This is one model around which Esperanza can shape her strong desire for both sexuality and independence--she wants to be desired by men, but she also doesn't want to end up as another "trapped woman" of Mango Street. Like the trees with their "silent strength," Esperanza here decides to wage a "quiet war" against the expectations placed upon her, weighing her down every day. Although this "quiet war" rather humorously only manifests itself here in her leaving the dinner table without cleaning up, this shows that Esperanza already understands the many ways her independence is restricted or looked down upon as a woman--she knows there is even a way to leave the table "like a man."

Chapter 38 Quotes

Somebody started the lie that the monkey garden had been there before anything. We liked to think the garden could hide things for a thousand years. There beneath the roots of soggy flowers were the bones of murdered pirates and dinosaurs, the eye of a unicorn turned to coal.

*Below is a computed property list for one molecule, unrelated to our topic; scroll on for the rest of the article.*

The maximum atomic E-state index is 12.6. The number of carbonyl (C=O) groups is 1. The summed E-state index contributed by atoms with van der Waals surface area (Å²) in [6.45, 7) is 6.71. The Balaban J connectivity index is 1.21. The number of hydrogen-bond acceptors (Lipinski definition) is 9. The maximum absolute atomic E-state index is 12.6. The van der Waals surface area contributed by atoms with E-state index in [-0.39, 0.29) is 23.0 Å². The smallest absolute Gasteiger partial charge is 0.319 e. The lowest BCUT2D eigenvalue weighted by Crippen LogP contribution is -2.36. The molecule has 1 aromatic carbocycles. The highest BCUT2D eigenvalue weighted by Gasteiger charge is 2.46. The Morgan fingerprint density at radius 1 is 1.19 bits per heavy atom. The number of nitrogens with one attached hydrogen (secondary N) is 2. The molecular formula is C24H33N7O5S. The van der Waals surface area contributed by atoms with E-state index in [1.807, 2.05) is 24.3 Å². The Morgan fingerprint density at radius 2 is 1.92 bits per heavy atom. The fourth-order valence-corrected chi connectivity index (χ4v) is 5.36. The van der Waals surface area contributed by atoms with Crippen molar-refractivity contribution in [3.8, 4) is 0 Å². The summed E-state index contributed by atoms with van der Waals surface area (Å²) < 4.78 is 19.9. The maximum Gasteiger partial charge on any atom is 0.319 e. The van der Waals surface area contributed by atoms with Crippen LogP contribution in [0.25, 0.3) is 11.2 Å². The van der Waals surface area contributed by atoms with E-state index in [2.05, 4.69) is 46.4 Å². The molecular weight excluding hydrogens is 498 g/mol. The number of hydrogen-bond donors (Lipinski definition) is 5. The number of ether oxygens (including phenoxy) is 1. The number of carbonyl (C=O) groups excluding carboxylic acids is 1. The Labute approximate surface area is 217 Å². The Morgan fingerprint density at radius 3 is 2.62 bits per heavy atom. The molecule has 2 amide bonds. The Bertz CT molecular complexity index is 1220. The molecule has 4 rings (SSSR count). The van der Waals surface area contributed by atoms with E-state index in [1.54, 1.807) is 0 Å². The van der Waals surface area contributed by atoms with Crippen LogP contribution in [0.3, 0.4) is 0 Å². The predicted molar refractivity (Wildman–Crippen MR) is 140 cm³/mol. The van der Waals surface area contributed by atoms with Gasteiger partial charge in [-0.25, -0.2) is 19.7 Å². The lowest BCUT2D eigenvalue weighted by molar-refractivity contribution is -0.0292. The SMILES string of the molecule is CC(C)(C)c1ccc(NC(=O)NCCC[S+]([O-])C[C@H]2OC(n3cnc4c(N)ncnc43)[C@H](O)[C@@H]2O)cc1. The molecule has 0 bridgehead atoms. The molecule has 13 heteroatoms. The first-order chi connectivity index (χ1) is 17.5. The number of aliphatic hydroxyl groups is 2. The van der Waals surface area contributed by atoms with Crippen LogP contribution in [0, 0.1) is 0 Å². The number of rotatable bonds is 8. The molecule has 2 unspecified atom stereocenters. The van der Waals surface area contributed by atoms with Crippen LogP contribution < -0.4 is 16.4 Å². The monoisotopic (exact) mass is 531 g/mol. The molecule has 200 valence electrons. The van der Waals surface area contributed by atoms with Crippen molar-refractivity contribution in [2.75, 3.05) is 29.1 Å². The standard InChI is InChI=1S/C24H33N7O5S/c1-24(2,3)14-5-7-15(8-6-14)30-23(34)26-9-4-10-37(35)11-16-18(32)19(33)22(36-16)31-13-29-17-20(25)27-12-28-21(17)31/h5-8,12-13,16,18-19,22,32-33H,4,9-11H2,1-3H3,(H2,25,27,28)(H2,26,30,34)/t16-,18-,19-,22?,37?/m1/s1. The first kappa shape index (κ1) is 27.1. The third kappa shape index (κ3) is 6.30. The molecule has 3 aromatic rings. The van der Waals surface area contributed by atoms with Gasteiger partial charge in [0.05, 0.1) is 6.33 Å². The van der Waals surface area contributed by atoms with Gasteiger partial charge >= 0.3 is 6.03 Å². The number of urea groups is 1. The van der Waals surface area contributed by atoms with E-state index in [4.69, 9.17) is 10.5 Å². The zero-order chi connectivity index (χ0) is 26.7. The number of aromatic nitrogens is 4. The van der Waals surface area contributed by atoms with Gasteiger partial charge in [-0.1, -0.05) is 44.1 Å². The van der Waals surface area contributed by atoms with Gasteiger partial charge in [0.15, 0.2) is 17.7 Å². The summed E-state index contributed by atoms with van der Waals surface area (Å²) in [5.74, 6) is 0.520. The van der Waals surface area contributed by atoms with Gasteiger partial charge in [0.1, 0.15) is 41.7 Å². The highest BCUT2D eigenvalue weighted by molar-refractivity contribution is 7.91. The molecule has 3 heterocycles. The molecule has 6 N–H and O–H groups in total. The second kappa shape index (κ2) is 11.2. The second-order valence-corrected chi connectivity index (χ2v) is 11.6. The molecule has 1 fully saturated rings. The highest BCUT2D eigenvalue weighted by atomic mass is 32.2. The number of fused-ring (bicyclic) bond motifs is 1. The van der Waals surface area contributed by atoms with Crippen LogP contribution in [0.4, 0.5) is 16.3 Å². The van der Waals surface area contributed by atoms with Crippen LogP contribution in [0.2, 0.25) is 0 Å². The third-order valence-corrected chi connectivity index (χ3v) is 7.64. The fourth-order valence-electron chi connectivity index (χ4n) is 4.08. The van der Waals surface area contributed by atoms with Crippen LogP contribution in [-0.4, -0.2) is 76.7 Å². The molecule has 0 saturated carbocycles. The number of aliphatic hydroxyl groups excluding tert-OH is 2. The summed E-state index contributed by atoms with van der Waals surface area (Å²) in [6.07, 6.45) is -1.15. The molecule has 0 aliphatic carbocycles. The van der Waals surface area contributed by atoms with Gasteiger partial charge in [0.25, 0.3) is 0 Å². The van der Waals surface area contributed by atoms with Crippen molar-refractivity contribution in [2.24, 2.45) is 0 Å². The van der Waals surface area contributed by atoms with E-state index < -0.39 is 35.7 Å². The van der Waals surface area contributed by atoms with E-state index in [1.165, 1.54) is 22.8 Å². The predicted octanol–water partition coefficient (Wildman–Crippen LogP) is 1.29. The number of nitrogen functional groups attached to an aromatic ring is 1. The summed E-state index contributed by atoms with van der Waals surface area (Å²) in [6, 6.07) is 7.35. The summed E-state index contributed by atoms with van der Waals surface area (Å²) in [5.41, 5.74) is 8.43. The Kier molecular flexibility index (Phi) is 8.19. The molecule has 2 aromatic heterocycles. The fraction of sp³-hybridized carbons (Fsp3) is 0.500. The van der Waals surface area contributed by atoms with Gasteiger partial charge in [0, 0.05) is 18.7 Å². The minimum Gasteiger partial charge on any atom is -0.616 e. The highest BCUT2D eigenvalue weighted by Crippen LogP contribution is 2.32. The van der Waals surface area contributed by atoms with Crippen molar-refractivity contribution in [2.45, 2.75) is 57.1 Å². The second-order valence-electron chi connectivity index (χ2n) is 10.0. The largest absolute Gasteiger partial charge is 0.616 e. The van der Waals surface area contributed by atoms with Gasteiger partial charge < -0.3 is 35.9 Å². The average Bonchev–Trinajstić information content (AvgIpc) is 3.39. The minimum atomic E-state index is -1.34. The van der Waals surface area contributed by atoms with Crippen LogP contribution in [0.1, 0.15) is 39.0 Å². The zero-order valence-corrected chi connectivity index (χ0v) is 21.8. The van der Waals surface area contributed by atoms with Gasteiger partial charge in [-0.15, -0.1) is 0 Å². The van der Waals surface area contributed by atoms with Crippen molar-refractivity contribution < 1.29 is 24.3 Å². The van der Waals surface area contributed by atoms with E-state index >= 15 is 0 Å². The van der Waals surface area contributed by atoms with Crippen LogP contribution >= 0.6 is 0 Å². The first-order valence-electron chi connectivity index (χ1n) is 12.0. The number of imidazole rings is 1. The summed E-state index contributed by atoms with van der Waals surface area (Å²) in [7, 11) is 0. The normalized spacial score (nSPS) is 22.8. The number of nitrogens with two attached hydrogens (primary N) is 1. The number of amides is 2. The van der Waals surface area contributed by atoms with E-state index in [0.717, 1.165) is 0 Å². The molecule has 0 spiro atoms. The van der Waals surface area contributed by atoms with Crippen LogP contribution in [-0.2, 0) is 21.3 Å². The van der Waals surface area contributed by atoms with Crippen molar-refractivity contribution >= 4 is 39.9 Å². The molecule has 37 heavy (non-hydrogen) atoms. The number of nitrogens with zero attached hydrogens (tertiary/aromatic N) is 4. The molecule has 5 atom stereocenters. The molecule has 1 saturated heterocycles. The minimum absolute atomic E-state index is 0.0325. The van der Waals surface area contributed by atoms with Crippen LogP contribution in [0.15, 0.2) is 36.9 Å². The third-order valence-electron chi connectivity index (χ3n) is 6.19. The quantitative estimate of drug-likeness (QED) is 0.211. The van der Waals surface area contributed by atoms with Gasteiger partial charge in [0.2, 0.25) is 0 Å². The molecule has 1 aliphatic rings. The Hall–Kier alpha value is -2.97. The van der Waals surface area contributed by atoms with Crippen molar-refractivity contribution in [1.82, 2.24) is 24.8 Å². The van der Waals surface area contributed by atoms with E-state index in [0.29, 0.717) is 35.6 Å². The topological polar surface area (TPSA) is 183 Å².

Related Characters: Esperanza Cordero (speaker)
Related Symbols: The Monkey Garden
Page Number: 96
Explanation and Analysis:

The monkey garden, occupied earlier in the book by a southern family that seems to scare Esperanza and the others away, is transformed (after the southern family leaves) into a mythical place. This is one of the only vignettes in which Esperanza plays energetically, liberated for at least a little while from the difficulties of living on Mango Street and losing herself in beauty and fantasy.